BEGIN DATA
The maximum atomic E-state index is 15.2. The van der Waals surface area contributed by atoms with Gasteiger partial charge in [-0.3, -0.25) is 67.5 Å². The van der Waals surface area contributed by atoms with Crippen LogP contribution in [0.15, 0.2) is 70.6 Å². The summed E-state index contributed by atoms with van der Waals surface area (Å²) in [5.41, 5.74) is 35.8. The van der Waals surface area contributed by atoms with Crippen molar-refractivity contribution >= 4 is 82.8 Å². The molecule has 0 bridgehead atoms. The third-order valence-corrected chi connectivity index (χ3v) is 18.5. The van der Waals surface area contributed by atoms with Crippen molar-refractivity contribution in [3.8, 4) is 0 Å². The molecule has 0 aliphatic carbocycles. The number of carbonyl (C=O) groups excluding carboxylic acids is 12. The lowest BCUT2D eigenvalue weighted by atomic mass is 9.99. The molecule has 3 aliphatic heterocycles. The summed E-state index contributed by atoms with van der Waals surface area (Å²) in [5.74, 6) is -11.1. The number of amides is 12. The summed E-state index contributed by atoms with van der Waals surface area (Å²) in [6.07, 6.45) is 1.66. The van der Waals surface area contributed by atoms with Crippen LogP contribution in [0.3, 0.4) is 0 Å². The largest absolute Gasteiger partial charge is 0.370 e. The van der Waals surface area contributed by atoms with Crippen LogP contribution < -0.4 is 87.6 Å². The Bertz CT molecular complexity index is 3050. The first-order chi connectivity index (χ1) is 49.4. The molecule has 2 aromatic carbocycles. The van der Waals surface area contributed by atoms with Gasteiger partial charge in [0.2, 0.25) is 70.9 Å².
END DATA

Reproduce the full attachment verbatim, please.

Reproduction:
The maximum atomic E-state index is 15.2. The van der Waals surface area contributed by atoms with Gasteiger partial charge in [-0.3, -0.25) is 67.5 Å². The van der Waals surface area contributed by atoms with Crippen LogP contribution in [0.15, 0.2) is 70.6 Å². The summed E-state index contributed by atoms with van der Waals surface area (Å²) in [5.41, 5.74) is 35.8. The van der Waals surface area contributed by atoms with Crippen molar-refractivity contribution >= 4 is 82.8 Å². The molecule has 0 bridgehead atoms. The third-order valence-corrected chi connectivity index (χ3v) is 18.5. The van der Waals surface area contributed by atoms with Crippen molar-refractivity contribution in [3.8, 4) is 0 Å². The molecule has 0 aliphatic carbocycles. The number of carbonyl (C=O) groups excluding carboxylic acids is 12. The lowest BCUT2D eigenvalue weighted by atomic mass is 9.99. The molecule has 3 aliphatic heterocycles. The summed E-state index contributed by atoms with van der Waals surface area (Å²) in [5.74, 6) is -11.1. The number of amides is 12. The summed E-state index contributed by atoms with van der Waals surface area (Å²) in [6.07, 6.45) is 1.66. The van der Waals surface area contributed by atoms with Crippen LogP contribution in [0.3, 0.4) is 0 Å². The largest absolute Gasteiger partial charge is 0.370 e. The van der Waals surface area contributed by atoms with Crippen LogP contribution < -0.4 is 87.6 Å². The Bertz CT molecular complexity index is 3050. The first-order chi connectivity index (χ1) is 49.4. The molecule has 2 aromatic carbocycles. The van der Waals surface area contributed by atoms with Gasteiger partial charge in [0.2, 0.25) is 70.9 Å².